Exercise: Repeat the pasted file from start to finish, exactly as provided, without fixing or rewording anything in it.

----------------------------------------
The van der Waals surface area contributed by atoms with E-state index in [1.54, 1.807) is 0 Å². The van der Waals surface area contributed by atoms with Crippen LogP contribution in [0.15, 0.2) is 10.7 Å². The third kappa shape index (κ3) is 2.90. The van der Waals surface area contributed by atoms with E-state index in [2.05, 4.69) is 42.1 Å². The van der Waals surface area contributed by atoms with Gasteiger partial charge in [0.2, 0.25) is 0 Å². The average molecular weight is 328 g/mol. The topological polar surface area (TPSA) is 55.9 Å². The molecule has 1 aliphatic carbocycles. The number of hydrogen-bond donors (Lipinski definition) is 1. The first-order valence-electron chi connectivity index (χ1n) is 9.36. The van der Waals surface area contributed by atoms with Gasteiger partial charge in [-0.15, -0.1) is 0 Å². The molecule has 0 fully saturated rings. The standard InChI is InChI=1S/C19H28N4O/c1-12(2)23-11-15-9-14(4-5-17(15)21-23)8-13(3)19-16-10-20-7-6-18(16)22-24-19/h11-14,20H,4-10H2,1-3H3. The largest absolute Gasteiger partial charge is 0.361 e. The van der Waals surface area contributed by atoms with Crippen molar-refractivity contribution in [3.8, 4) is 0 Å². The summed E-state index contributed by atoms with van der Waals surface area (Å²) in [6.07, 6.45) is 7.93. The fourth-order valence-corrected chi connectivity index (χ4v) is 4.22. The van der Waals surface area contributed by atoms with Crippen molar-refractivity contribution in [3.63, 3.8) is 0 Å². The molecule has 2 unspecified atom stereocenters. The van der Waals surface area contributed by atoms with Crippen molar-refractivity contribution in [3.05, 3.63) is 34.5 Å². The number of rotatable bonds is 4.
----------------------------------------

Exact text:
The van der Waals surface area contributed by atoms with E-state index in [1.54, 1.807) is 0 Å². The van der Waals surface area contributed by atoms with Crippen LogP contribution in [0.15, 0.2) is 10.7 Å². The third kappa shape index (κ3) is 2.90. The van der Waals surface area contributed by atoms with E-state index in [2.05, 4.69) is 42.1 Å². The van der Waals surface area contributed by atoms with Gasteiger partial charge in [0.2, 0.25) is 0 Å². The average molecular weight is 328 g/mol. The topological polar surface area (TPSA) is 55.9 Å². The molecule has 1 aliphatic carbocycles. The number of hydrogen-bond donors (Lipinski definition) is 1. The first-order valence-electron chi connectivity index (χ1n) is 9.36. The van der Waals surface area contributed by atoms with Gasteiger partial charge in [-0.15, -0.1) is 0 Å². The molecule has 0 fully saturated rings. The standard InChI is InChI=1S/C19H28N4O/c1-12(2)23-11-15-9-14(4-5-17(15)21-23)8-13(3)19-16-10-20-7-6-18(16)22-24-19/h11-14,20H,4-10H2,1-3H3. The largest absolute Gasteiger partial charge is 0.361 e. The van der Waals surface area contributed by atoms with Crippen molar-refractivity contribution in [3.8, 4) is 0 Å². The summed E-state index contributed by atoms with van der Waals surface area (Å²) in [6.07, 6.45) is 7.93. The fourth-order valence-corrected chi connectivity index (χ4v) is 4.22. The van der Waals surface area contributed by atoms with Crippen molar-refractivity contribution in [3.63, 3.8) is 0 Å². The molecule has 2 unspecified atom stereocenters. The van der Waals surface area contributed by atoms with Crippen molar-refractivity contribution in [3.05, 3.63) is 34.5 Å². The number of rotatable bonds is 4.